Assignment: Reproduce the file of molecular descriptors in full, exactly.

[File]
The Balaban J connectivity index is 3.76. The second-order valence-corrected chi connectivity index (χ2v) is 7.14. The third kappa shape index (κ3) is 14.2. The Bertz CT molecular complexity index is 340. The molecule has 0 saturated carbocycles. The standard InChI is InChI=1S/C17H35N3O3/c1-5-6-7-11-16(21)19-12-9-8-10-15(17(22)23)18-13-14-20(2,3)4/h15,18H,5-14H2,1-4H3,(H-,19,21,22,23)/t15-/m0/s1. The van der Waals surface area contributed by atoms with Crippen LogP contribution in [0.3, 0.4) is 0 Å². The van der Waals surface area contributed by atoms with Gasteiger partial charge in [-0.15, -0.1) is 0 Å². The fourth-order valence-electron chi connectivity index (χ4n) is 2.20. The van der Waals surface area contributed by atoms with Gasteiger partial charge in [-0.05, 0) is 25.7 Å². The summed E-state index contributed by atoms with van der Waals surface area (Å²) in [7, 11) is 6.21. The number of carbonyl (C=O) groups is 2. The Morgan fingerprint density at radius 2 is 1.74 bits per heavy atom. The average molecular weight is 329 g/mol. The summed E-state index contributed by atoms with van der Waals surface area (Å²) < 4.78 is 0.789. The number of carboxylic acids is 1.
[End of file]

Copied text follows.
The Balaban J connectivity index is 3.76. The second-order valence-corrected chi connectivity index (χ2v) is 7.14. The third kappa shape index (κ3) is 14.2. The Bertz CT molecular complexity index is 340. The molecule has 0 saturated carbocycles. The standard InChI is InChI=1S/C17H35N3O3/c1-5-6-7-11-16(21)19-12-9-8-10-15(17(22)23)18-13-14-20(2,3)4/h15,18H,5-14H2,1-4H3,(H-,19,21,22,23)/t15-/m0/s1. The van der Waals surface area contributed by atoms with Crippen LogP contribution in [0.3, 0.4) is 0 Å². The van der Waals surface area contributed by atoms with Gasteiger partial charge in [-0.15, -0.1) is 0 Å². The fourth-order valence-electron chi connectivity index (χ4n) is 2.20. The van der Waals surface area contributed by atoms with Gasteiger partial charge in [-0.05, 0) is 25.7 Å². The summed E-state index contributed by atoms with van der Waals surface area (Å²) in [7, 11) is 6.21. The number of carbonyl (C=O) groups is 2. The Morgan fingerprint density at radius 2 is 1.74 bits per heavy atom. The average molecular weight is 329 g/mol. The summed E-state index contributed by atoms with van der Waals surface area (Å²) < 4.78 is 0.789. The number of carboxylic acids is 1.